Tags

, , , , , , , , , ,

My ancestor George W. West and his wife Jennet Cowen often had people outside their nuclear family living with them in census years. I’ve already written about Isaac Suthard, the 14-year-old black farmhand. And there was also their grandson, Lightner West (who left his biological mom and step-father to live with his grandfather) and their daughter Edith West, who lived with her parents while remaining married to (and having children with) her husband, Zachariah Taylor Harris.

But the most mysterious person living with George and Jenny has to be Elizabeth Harmond (possibly: Harmon/Harman), who shared their home for at least 10 years while they lived in Union County, South Carolina in the mid-1800’s.

I first came across Elizabeth Harmond’s name in the 1850 Union County South Carolina Census. She is listed as 20-years-old, born in South Carolina and living with George West and his family, as well as Jennet West’s father, William Cowen. But, looking back to 1840, I suspect she is the “10-15 Year Old Female” who was living with George and Jenny when they were newly married. (I don’t have a marriage record for them but George was listed as age 19.) The ages match up and she would have been 10 years old.

George, Jenny and their family moved from Union County to a mysterious location in Georgia for a year (that I suspect this was the newly formed Pickens County, GA) to Forsyth County, GA all around 1853. I have no idea if Elizabeth Harmond came with them, because she has vanished by this time.

Of course, there are clues to finding her. These are the three research paths that immediately spring to mind:

  • Was she a ward? At 10 years old, I think she was too young to hired out as help, unless she was orphaned. I could, of course, be wrong. So I should check Guardianship Papers in Union County, SC.
  • If she was a ward, who were her parents? Three Harmons: James, William and John Harmon show up in the 1830 Union County SC Census, but they also show up in the 1840 Census, leading me to believe that Elizabeth Harmond probably wasn’t their orphan or their daughter unless she went into service with George and Jenny. A whole boatload of Harmons show up in the Newberry and Spartanburg areas of SC in 1830, but by 1840 a lot of the Newberry Harmons (Harmonds/Harmans) have disappeared. Is this by death or disease? Or did they move on to somewhere else?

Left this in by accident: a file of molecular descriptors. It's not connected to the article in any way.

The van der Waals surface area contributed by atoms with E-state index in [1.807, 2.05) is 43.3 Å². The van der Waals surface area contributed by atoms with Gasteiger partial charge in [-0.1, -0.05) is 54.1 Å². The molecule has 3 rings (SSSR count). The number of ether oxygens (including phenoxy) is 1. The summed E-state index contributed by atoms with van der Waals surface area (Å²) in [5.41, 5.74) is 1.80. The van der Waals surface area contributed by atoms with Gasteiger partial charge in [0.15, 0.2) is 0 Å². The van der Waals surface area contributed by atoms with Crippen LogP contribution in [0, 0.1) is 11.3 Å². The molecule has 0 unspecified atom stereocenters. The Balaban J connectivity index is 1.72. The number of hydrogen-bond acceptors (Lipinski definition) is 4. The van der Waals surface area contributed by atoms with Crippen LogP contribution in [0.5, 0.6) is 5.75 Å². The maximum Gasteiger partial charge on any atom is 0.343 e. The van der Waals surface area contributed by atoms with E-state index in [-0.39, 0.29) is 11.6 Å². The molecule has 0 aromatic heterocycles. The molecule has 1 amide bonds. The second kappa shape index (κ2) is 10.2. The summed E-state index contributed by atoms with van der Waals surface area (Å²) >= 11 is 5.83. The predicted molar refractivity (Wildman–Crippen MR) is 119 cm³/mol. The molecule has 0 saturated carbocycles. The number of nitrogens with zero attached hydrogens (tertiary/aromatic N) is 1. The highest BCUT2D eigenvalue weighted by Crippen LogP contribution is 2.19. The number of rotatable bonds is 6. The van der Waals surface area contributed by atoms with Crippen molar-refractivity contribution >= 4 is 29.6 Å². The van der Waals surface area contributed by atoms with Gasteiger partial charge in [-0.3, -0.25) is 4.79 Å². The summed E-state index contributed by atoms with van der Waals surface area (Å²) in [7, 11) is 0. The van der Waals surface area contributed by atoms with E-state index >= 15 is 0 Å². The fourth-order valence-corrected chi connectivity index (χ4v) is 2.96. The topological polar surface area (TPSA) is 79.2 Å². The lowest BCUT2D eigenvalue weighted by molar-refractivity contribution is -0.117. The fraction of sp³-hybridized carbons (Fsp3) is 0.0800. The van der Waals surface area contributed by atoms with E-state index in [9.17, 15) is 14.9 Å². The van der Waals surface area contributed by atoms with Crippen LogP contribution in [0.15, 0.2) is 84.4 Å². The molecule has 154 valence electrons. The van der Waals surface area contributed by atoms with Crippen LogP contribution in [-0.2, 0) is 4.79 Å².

• Did she get married? I need to check marriage records in Union County, SC, Pickens County, GA and Forsyth County, GA if this could be the case. Maybe she did migrate Westward with George and Jenny but find a husband before the 1870 census. She certainly isn’t living with them at that time.
  • Another theory is that Elizabeth Harmond was Jenny’s daughter from a previous marriage, but I don’t think this one holds much weight. For one, Jenny would have been 14 or 15 when she had Elizabeth. For another, they ended up having another daughter called Elizabeth, born in 1855. I know families sometimes recycled names, but not generally of living daughters (I don’t think!).
  • A possibility is that Elizabeth is NOT the 10-14 year old girl who lived with George and Jenny in 1840, and we’re dealing with two separate people.
  • A final possibility is that Elizabeth is a West or a Cowen (maybe a niece or younger sister of George and Jenny) and she had married (changing her surname) and come back to live with the family by the time she was 20.

Obviously, the sky is the limit on who this mysterious Elizabeth Harmond is, but as for now, I’m wondering if anybody out there is looking for a mysterious Elizabeth Harmond? Or do you have a Harmon, Harmond or Harman connection in Union County, SC or the surrounding areas to which she might belong? Contact me if you do!

And, as always, Happy Detecting!

Advertisements